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VOLUME 26 , ISSUE 6 ( June, 2022 ) > List of Articles

Original Article

Prevalence, Outcomes, and Risk Factors for Cardiorespiratory Arrest in the Intensive Care Unit: An Observational Study

Antônio da Silva Menezes Jr, Angélica L Braga, Viviane de Souza Cruvinel

Keywords : Advanced critical care practitioner, Cardiac arrest, Cardiac massage, Cardiopulmonary arrest, Cardiopulmonary resuscitation, Case-control study, Epidemiological factors, Intensive care unit

Citation Information : da Silva Menezes Jr A, Braga AL, de Souza Cruvinel V. Prevalence, Outcomes, and Risk Factors for Cardiorespiratory Arrest in the Intensive Care Unit: An Observational Study. Indian J Crit Care Med 2022; 26 (6):704-709.

DOI: 10.5005/jp-journals-10071-24201

License: CC BY-NC 4.0

Published Online: 20-06-2022

Copyright Statement:  Copyright © 2022; The Author(s).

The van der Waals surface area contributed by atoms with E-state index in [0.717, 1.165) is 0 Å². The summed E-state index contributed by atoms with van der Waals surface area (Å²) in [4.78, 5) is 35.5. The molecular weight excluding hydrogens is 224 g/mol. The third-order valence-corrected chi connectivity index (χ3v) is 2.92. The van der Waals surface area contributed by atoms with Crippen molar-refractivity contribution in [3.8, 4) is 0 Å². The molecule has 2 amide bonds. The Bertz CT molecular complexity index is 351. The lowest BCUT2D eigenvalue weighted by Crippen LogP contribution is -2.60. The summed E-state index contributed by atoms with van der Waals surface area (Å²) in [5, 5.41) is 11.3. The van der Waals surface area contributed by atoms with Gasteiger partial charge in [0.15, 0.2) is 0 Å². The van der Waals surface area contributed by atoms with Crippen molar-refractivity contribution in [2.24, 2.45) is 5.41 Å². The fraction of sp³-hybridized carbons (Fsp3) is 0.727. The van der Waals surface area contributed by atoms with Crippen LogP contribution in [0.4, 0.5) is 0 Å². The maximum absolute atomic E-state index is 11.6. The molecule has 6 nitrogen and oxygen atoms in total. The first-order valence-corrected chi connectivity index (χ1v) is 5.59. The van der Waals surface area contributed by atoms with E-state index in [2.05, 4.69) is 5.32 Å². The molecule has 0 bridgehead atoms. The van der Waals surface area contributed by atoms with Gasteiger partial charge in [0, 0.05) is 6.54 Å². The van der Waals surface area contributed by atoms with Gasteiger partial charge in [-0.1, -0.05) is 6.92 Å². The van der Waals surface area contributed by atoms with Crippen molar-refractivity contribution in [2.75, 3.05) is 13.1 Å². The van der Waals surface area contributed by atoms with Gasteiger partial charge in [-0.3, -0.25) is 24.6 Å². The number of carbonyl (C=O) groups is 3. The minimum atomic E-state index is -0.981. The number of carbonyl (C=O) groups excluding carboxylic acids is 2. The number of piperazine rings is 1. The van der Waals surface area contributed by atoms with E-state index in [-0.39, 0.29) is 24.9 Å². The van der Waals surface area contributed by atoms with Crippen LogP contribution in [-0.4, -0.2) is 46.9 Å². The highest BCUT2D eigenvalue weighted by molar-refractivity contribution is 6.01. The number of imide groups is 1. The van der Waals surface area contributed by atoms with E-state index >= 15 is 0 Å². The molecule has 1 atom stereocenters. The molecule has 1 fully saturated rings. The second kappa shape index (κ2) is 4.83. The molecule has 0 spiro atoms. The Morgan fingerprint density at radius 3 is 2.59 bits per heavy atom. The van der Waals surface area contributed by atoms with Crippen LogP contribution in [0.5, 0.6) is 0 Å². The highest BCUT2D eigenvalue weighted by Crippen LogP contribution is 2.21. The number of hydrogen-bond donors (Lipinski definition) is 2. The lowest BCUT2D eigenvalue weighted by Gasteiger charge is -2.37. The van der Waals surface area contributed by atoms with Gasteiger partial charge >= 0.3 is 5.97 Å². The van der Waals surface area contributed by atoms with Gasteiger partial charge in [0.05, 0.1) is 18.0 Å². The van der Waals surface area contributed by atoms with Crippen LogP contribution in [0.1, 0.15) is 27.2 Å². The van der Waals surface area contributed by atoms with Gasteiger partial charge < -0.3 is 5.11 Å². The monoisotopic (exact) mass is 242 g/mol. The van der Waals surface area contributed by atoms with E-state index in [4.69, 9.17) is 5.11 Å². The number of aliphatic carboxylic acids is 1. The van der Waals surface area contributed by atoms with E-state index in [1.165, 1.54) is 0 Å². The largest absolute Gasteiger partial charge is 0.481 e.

Background: Cardiorespiratory arrest is defined as an abrupt halt in the cardiac mechanical activity that is accompanied by the loss of a detectable pulse, the cessation of breathing, and the loss of consciousness. The aim of this study is to create a clinical–epidemiological profile of patients who experienced cardiorespiratory arrest and were admitted to the intensive care unit to evaluate the associated factors and their impact on the prognosis of these patients. Patients and methods: From January to December 2019, the medical records of 135 patients who received cardiopulmonary resuscitation were reviewed for this cross-sectional observational study. The information was collected according to the Utstein model. Results: A low return of spontaneous circulation of 22.2% was observed, with a predominance of females (53.3%) and older patients (68.9%), multiple comorbidities at admission (68.4%), and asystole as the predominant rhythm. Female sex and age >60 years were statistically significant (p = 0.017), as was the association between sex and comorbidities (p = 0.036), with heart disease being the most prevalent in females (p = 0.036). Conclusion: In this study, even though the resuscitation maneuver time (start of resuscitation following arrest) was very short and the defibrillation was performed promptly, there was a high prevalence of cardiac arrest and low survival rates after cardiopulmonary resuscitation.

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